BARRING a change in the current frosty relationship between Nigerian doctors and the federal government, medical practitioners under the aegis of National Association of Resident Doctors of Nigeria (NARD) will proceed on strike on April, 1, 2021, to protest failure of federal government to pay house officers working in federal tertiary institutions across the nation.
Notice of the impending strike was contained in a communique issued at the end of extraordinary national executive council (NEC) meeting of NARD on Saturday, March 28, 2021.
The NEC observed that its earlier ultimatum given to the federal government during a January meeting would expire by midnight on the 31st of March, 2021, “with no significant achievement.”
It said though it supported the central placement of house officers by the federal government, failure of the government to pay house officers for three months had made them pass through pains.
The ICIR had on March 14 reported how rift between the Nigerian Medical and Dental Council of Nigeria (MDCN) and chief medical directors of public tertiary hospitals in the country denied house officers undergoing housemanship programme in the hospitals of their three months’ salaries.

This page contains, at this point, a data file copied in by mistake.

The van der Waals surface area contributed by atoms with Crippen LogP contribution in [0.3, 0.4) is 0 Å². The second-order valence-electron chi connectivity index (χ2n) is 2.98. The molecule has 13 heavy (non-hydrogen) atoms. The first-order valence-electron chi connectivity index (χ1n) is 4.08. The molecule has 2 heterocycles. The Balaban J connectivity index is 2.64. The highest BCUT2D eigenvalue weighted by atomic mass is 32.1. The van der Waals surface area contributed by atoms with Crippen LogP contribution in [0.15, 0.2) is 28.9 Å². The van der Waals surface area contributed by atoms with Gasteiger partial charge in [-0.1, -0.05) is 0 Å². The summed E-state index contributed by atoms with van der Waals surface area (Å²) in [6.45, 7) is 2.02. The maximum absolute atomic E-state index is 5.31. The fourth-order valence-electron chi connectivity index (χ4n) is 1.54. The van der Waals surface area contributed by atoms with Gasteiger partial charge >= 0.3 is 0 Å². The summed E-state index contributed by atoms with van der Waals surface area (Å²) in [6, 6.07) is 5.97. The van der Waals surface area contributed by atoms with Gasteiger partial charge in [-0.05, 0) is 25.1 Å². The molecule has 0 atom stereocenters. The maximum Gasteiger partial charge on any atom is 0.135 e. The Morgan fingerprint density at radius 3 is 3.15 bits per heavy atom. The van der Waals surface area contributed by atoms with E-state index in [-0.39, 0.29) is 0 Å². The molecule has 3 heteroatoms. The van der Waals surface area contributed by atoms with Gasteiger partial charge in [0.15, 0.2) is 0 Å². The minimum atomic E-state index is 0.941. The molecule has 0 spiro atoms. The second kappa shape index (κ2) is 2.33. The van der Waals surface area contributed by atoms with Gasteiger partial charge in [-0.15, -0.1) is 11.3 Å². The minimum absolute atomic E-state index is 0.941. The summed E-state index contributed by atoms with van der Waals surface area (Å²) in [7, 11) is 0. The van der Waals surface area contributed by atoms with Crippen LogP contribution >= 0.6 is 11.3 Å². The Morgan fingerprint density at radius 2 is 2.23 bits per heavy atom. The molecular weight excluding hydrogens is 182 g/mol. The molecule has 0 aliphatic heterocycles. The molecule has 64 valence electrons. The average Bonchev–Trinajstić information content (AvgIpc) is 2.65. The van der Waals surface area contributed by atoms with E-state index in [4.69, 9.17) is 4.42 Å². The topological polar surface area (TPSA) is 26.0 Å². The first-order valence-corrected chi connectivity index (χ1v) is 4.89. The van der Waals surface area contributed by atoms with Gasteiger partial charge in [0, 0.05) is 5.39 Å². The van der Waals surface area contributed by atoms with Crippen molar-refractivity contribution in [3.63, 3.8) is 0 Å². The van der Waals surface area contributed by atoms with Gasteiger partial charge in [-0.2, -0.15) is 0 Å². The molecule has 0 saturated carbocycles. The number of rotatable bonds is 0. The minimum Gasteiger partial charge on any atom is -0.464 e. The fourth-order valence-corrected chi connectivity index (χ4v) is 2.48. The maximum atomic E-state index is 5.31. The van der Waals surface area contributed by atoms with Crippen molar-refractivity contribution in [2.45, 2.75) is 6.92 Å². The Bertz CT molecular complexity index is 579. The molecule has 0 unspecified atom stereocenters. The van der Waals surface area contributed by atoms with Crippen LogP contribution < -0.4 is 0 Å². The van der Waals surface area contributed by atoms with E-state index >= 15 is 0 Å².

Okorie Venatus, the doctor who collapsed after reportedly working for 72 hours at the University of Port Harcourt Teaching Hospital early this month, is among the doctors who are being owned by the government. He told The ICIR that he had not been paid a dime as emolument since January 1, 2021 by the government.
Further findings by our reporter revealed that only 19 out of 42 tertiary hospitals have paid house officers working for them, despite directive by a committee set up by the Speaker of the House of Representative Femi Gbajabiamila that all the doctors be paid without delay – at a meeting that took place at the House of Representatives between March 10 and March 12, 2021.
House officers are graduates of medical schools who are employed to be further trained for a period of one year. The process, known as housemanship, enables the interns to acquire more practical knowledge by working in hospitals and getting paid. The housemanship programme is required to enable the doctors to participate in the compulsory one-year National Youth Service Corps (NYSC) programme. Experience garnered during the housemanship helps the practitioners to excel in places of their primary assignment.